New Delhi, Aug.5 (ANI): Top Indian chefs have warned Scottish MPs to keep their hands off the rights to chicken tikka masala.
Zaeemuddin Ahmad, a chef at Delhi's Karim Hotel, which was established by the last chef of the last Mughal emperor Bahadur Shah Zafar, claimed the recipe had been passed down through the generations in his family.
"Chicken tikka masala is an authentic Mughlai recipe prepared by our forefathers who were royal chefs in the Mughal period. Mughals were avid trekkers and used to spend months altogether in jungles and far off places. They liked roasted form of chickens with spices," The Telegraph quoted him, as saying.
"Its basically a Punjabi dish not more than 40-50 years old and must be an accidental discovery which has had periodical improvisations," added Rahul Verma, Delhi's most authoritative expert on street food.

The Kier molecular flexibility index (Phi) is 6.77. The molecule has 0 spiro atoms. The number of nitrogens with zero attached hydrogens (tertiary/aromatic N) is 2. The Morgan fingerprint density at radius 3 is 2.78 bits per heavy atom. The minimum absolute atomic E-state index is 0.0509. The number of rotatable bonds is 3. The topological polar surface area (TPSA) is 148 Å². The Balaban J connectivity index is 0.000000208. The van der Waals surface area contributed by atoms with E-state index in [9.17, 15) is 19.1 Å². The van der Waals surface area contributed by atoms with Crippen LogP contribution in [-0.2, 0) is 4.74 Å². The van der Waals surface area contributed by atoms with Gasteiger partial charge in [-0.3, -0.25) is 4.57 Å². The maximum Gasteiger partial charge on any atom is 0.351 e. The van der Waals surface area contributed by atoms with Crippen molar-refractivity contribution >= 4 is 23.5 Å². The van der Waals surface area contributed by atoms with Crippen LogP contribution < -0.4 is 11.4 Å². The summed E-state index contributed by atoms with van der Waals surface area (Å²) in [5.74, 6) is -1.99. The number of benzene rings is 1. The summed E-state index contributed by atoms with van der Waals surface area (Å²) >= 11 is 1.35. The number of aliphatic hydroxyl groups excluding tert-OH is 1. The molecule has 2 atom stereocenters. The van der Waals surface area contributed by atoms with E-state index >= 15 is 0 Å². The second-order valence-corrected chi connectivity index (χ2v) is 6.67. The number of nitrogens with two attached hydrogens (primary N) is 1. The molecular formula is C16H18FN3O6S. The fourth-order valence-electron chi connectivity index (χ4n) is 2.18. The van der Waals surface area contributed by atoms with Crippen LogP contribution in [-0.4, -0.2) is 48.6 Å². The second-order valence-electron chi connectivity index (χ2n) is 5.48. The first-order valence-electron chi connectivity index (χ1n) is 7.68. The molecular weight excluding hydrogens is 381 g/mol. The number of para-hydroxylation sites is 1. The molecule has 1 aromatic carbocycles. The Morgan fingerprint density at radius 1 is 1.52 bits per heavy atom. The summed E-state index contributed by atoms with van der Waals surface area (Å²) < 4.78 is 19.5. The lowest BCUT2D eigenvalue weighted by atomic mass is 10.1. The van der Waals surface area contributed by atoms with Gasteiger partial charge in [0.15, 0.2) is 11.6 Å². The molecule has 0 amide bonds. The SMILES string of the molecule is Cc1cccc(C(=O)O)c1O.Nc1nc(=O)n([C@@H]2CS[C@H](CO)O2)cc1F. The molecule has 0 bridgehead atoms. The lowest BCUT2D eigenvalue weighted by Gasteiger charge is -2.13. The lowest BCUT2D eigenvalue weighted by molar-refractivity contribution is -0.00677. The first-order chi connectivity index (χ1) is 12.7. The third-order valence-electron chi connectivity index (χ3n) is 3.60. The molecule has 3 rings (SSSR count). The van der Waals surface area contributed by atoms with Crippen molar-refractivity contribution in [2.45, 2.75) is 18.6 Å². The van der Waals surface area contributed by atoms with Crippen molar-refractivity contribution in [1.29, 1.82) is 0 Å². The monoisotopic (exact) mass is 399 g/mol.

He said that he had first tasted the dish in 1971 and that its origins were in Punjab, and not in the United Kingdom or Scotland.
"Patenting the name chicken tikka masala is out of the question. It has been prepared in India for generations. You can't patent the name, it's preposterous," said Himanshu Kumar, the founder of Eating Out in Delhi, a food group which celebrates Delhi's culinary heritage.
The ire of Indian chefs emerged after Scottish MPs, led by Mohammed Sarwar claimed the dish was invented in Glasgow in the early 1970s and now want official European Union recognition through a "Protected Designation of Origin".
Ahmed Aslam Ali of the Shish Mahal restaurant in Glasgow made the claim that chicken tikka masala was first made at his restaurant.
"We used to make chicken tikka and one day a customer said: 'I'd take some sauce with that, this is a bit dry' so we cooked chicken tikka with the sauce which contains yoghurt, cream, spices," he said.
Delhi's leading food historians have dismissed Ali's claim as "preposterous". (ANI)